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How AI wowed at Tokyo Olympics 2020

The rise of AI as a copywriter has been made possible with natural language processing tools which create computer-generated writing. These tools are given various parameters on the basis of which they general content i.e. an ad copy, an ad copy for Instagram or a website, an ad for a newspaper and so on. It is proving to be true that, “AI doesn’t feel like AI anymore.”

If you, like us, were glued to your screens all through the Tokyo Olympics you may have experienced the same excitement at the free throw-shooting robot in the arena. The basketball playing Japanese robot, CUE, wowed us all with an impeccable half-court shot and was a showstopper despite the presence of all worthy human players from across the world. The almost seven-foot robot has been developed by the Toyota engineers and works with sensors on its torso while it has a camera near its nose which helps determine the basket angle as well as the distance of the shot. It may be slow and according to a Toyota engineer it will take years before this robot learns to run or dunk, but it has the advantage of not having to deal with stress due to its AI software.

This is not the only instance of the use of AI in the Olympics. Olympic sports have been the torchbearers of the use of tech for the betterment of sports since as long back as 1948 when the Olympics first used an electronic time-keeping equipment by Omega called the Magic Eye camera to track the run time of racers in Olympic games. Cut to Tokyo 2020 Olympics, when Omega still is the official timekeeper of the Olympics, only now, the company uses more sophisticated cameras which come enabled with computer vision to track the movement of the ball along with the beach volleyball players. Omega has, infact, trained its AI to pick different shots and moves. This, coupled with gyroscopic sensors in the clothing of the racers/players give near-perfect information of their movement as well as that of the ball. The combination of these technologies gives an unparalleled data accuracy. Several sports use AI for precision and fairness purposes. In gymnastics AI is used to detect the pose of the athlete and to check how precisely they hit the middle of the mat for example. Road and track cycling benefits from the motion sensor tags on the bikes.In swimming too, image recognition technology and measuring metrics count the number of strokes and determine the live speed of the swimmers and even the distance between them.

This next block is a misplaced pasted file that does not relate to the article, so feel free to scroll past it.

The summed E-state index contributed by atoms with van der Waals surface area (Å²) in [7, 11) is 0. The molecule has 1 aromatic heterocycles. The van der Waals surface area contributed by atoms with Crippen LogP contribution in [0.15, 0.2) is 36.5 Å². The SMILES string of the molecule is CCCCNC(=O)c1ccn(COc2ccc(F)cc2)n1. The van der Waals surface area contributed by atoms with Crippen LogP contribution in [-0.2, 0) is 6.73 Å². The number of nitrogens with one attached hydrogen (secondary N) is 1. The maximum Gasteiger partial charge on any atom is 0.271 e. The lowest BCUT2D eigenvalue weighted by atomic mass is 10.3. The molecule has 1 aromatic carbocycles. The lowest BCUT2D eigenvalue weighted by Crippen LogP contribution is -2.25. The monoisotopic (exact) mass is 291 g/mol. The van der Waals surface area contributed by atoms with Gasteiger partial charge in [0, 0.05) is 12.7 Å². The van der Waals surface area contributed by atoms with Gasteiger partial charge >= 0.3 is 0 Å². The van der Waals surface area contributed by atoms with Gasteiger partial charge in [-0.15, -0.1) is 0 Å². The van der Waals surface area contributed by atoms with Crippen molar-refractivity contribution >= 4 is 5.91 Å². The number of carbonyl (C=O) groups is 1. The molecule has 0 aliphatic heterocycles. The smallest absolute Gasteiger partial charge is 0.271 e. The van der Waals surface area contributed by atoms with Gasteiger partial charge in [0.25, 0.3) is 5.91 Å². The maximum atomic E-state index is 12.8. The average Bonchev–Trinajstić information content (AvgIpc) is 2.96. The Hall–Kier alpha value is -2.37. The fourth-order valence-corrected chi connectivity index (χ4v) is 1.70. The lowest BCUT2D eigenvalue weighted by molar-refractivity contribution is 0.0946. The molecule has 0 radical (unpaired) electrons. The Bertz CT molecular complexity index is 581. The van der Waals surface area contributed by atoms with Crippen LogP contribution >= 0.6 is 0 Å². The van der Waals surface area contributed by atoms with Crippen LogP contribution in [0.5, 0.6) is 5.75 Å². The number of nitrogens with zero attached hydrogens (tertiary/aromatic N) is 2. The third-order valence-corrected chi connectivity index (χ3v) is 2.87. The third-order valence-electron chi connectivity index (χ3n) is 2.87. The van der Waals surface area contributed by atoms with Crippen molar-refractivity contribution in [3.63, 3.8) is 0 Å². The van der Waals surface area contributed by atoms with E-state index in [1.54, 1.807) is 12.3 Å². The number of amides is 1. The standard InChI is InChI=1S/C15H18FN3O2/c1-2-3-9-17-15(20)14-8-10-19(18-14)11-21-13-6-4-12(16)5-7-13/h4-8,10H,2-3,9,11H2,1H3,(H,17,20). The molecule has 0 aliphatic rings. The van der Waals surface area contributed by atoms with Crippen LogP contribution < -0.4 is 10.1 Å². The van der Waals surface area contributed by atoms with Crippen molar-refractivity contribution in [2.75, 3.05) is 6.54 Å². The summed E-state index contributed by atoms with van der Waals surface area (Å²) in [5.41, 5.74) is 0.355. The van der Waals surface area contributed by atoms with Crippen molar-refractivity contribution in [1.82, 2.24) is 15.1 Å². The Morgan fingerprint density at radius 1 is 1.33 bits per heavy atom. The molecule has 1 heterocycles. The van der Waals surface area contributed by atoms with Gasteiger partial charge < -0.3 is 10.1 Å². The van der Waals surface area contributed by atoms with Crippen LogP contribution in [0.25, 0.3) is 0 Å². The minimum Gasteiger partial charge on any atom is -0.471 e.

The 3D Athlete Tracking (3DAT), which is the result of a collaboration between Intel and Alibaba, uses computer vision and was used at the US Olympic Trials in Eugene for the first time before being incorporated into the Olympics at Tokyo. Another improvement of 3DAT will soon help close the performance gap and this will help elite athletes. 3DAT helps athletes by making them comprehend their body’s real actions when in motion, so that they can tweak their bodily actions to get better and better.

It is safe to say, AI too, wowed us at the Tokyo Olympics. If you have any questions or comments about AI in sports, write to us at Servicing several industries and staying relevant – Apparel, Automobiles, & Edtech Servicing several industries and staying relevant – Apparel, Automobiles, & Edtech When you know your audience, your audience knows. That car ad on our mobile, that ‘shop from hmonline’
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wasim basir